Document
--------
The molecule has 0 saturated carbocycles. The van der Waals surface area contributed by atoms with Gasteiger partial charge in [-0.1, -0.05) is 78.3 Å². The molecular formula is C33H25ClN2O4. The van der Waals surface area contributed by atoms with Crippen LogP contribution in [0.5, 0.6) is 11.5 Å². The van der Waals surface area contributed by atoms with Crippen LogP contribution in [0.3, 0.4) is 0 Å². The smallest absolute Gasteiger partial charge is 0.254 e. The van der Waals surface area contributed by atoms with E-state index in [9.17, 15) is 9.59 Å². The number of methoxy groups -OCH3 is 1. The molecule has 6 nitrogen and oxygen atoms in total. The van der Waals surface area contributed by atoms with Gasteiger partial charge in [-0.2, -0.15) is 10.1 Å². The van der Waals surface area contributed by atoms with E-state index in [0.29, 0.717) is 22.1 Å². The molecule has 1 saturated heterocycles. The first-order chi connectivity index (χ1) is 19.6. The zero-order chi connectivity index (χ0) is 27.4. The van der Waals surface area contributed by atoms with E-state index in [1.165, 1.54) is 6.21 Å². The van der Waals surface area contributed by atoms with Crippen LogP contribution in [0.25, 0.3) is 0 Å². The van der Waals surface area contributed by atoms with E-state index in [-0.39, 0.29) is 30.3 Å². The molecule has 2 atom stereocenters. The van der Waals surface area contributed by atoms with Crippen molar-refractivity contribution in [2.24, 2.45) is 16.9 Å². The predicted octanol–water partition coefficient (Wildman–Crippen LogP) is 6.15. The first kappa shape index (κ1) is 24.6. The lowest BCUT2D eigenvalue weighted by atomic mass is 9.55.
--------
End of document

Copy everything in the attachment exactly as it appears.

The molecule has 0 saturated carbocycles. The van der Waals surface area contributed by atoms with Gasteiger partial charge in [-0.1, -0.05) is 78.3 Å². The molecular formula is C33H25ClN2O4. The van der Waals surface area contributed by atoms with Crippen LogP contribution in [0.5, 0.6) is 11.5 Å². The van der Waals surface area contributed by atoms with Crippen LogP contribution in [0.3, 0.4) is 0 Å². The smallest absolute Gasteiger partial charge is 0.254 e. The van der Waals surface area contributed by atoms with E-state index in [9.17, 15) is 9.59 Å². The number of methoxy groups -OCH3 is 1. The molecule has 6 nitrogen and oxygen atoms in total. The van der Waals surface area contributed by atoms with Gasteiger partial charge in [-0.2, -0.15) is 10.1 Å². The van der Waals surface area contributed by atoms with E-state index in [0.29, 0.717) is 22.1 Å². The molecule has 1 saturated heterocycles. The first-order chi connectivity index (χ1) is 19.6. The zero-order chi connectivity index (χ0) is 27.4. The van der Waals surface area contributed by atoms with E-state index in [1.165, 1.54) is 6.21 Å². The van der Waals surface area contributed by atoms with Crippen LogP contribution in [0.25, 0.3) is 0 Å². The van der Waals surface area contributed by atoms with E-state index in [-0.39, 0.29) is 30.3 Å². The molecule has 2 atom stereocenters. The van der Waals surface area contributed by atoms with Crippen molar-refractivity contribution in [2.24, 2.45) is 16.9 Å². The predicted octanol–water partition coefficient (Wildman–Crippen LogP) is 6.15. The first kappa shape index (κ1) is 24.6. The lowest BCUT2D eigenvalue weighted by atomic mass is 9.55.